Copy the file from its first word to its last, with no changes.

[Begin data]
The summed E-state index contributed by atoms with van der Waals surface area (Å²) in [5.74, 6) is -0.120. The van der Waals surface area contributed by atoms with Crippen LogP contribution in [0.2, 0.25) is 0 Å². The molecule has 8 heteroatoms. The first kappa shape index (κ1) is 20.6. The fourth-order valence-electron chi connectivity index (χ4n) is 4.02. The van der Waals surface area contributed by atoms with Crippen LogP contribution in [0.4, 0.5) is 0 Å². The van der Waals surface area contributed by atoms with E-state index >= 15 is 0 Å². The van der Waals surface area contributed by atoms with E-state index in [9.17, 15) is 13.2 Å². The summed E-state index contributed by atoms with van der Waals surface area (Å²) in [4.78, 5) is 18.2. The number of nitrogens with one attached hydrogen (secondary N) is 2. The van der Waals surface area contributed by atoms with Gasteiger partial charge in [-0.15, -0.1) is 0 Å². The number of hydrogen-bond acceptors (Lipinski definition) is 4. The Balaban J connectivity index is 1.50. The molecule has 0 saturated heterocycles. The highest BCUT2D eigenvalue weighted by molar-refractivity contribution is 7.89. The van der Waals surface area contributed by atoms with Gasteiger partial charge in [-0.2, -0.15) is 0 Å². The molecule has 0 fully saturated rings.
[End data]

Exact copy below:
The summed E-state index contributed by atoms with van der Waals surface area (Å²) in [5.74, 6) is -0.120. The van der Waals surface area contributed by atoms with Crippen LogP contribution in [0.2, 0.25) is 0 Å². The molecule has 8 heteroatoms. The first kappa shape index (κ1) is 20.6. The fourth-order valence-electron chi connectivity index (χ4n) is 4.02. The van der Waals surface area contributed by atoms with Crippen LogP contribution in [0.4, 0.5) is 0 Å². The van der Waals surface area contributed by atoms with E-state index >= 15 is 0 Å². The van der Waals surface area contributed by atoms with E-state index in [9.17, 15) is 13.2 Å². The summed E-state index contributed by atoms with van der Waals surface area (Å²) in [4.78, 5) is 18.2. The number of nitrogens with one attached hydrogen (secondary N) is 2. The van der Waals surface area contributed by atoms with Gasteiger partial charge in [-0.15, -0.1) is 0 Å². The number of hydrogen-bond acceptors (Lipinski definition) is 4. The Balaban J connectivity index is 1.50. The molecule has 0 saturated heterocycles. The highest BCUT2D eigenvalue weighted by molar-refractivity contribution is 7.89. The van der Waals surface area contributed by atoms with Gasteiger partial charge in [-0.2, -0.15) is 0 Å². The molecule has 0 fully saturated rings.